FEATURES

Report to Readers: The Life and Legend of Wallace Wood Volume 2

Ah, now the story of this long, strange trip can be told. People who may have thought Fantagraphics was simply reprinting Against the Grain (2003) couldn’t be more wrong. Little could they have known …

Bhob Stewart, who originally began this project for Fantagraphics, ultimately came to regard the version of it that saw print from a different publisher as a profound and bitter disappointment.

Despite the fact that it was well received at the time, Bhob cringed at the mediocre paper, the less-than-stellar reproduction, and the cheap binding. (Pages are literally falling out of my softcover copy.) But most of all — the thing that made him grind his teeth the hardest — was the censoring of Wallace Wood’s art. Bhob never got over that.

The other publisher1 required him to go through all of Wood’s art and delete anything the publisher felt was improper. Particular words had to be deleted or printed with asterisks, even when part of a direct quote. He was allowed to print semi-nude figures, but only if certain body parts were whited out — even when only shown in silhouette. Some of the Wood art he wanted to use was summarily rejected outright as unredeemable, and he had to scramble to find innocuous replacements that weren’t even relevant. This was especially evident in a chapter devoted to Wood’s infamous “Disneyland Memorial Orgy”. It offered some amusing panels poking fun at Disney characters that Wood had drawn for Mad magazine — but nothing at all from the “Orgy”, which was the subject of the discussion.

In another instance, Bhob had cleverly reconstructed an EC “prank page” in which Wood drew a nude female figure. It was so heavily censored that readers rightly wondered what all the fuss was about. (To set things right, an undaunted Bhob wrote an essay explaining the whole muddle. We re-reconstructed the prank and that became a new chapter in Volume 1.)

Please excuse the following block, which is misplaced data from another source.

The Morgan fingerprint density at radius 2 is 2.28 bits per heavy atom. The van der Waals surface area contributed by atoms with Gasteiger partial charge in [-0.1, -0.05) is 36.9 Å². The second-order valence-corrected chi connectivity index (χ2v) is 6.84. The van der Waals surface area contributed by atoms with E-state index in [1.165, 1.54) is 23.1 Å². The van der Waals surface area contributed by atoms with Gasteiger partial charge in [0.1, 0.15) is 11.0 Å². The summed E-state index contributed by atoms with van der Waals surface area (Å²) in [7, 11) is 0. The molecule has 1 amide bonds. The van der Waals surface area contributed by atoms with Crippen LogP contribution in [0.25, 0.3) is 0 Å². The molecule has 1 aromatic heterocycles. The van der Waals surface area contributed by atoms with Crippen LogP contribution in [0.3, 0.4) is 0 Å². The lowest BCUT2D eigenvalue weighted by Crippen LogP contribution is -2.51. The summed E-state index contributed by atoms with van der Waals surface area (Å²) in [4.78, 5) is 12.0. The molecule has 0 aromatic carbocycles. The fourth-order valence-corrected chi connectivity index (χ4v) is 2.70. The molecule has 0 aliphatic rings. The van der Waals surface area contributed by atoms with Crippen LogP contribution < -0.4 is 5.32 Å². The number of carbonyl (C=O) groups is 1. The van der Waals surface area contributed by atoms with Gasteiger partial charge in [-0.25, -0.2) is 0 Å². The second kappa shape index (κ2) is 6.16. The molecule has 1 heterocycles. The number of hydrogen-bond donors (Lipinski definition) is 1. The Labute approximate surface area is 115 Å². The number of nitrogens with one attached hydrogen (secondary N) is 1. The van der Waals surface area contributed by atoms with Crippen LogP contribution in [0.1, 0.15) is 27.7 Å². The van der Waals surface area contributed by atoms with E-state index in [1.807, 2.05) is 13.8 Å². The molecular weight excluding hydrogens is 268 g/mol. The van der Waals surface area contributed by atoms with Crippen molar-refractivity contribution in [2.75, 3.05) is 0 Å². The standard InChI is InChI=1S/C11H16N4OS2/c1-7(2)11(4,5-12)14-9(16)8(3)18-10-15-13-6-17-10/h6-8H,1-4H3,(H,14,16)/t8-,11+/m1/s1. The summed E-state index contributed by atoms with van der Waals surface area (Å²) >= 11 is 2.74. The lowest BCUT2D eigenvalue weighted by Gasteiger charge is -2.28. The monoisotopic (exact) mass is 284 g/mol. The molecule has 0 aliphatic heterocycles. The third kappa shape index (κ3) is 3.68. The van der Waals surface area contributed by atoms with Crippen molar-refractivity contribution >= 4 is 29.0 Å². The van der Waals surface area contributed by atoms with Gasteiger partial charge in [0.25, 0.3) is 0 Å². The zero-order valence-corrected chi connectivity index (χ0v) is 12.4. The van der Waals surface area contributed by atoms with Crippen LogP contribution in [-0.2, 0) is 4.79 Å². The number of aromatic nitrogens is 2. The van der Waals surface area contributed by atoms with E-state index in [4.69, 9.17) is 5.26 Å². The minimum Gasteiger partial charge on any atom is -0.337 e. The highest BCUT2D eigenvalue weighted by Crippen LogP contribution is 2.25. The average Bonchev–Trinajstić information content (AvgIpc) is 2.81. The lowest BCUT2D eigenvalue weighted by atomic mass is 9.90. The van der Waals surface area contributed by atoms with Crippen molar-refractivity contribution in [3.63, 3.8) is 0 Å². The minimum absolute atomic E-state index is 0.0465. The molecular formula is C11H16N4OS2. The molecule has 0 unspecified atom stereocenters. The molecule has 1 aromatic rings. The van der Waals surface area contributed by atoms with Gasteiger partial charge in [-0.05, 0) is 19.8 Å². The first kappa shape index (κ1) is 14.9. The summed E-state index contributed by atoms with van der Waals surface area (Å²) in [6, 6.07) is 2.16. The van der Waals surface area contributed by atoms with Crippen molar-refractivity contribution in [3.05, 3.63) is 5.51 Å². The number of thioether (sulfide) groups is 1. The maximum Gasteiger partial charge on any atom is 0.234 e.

It was ridiculous. It was appalling. It was a desecration. But Bhob had signed a contract, and he felt he was stuck.

It didn’t have to be that way. Bhob had begun working with Fantagraphics on the book, and advance chapters began to appear in The Comics Journal. But another Wood fan and collector, impatient at the slow pace of things, persuaded Bhob to jump ship and take the project elsewhere. As you might expect, there were some bruised feelings over that.

Still, the information Bhob had gathered over the years was very good. Bhob had been a Wood assistant in the 1960s and was in contact with other Wood assistants. Everyone was on board, and all agreed that this was an important project that deserved to see print.

So, despite his dismay and disappointment over the censored and truncated version of the book, Bhob kept at it, enthusiastically tracking down more artwork and faithfully continuing to assemble more contributions, in the hope that another publisher might someday redeem his dedication and hard work, which stretched over decades.

Ultimately, Bhob returned to Fantagraphics with all his new material and asked for a second chance. Wood deserved it, he argued, and we agreed. We began planning a book that would do Wood (and Bhob) proud.

We had access to the original scans from the earlier book, but many of them were worthless because of the ways the images had been defaced. Others simply weren’t up to our standards. So, although this new two-volume set contains all of the artwork from the earlier book (plus lots more), much had to be re-sourced and re-scanned. One bonus from all that new research: in some cases, we were able to upgrade scans that had been made from printed comic book pages to new scans made from the original art. Things were on track and looking good.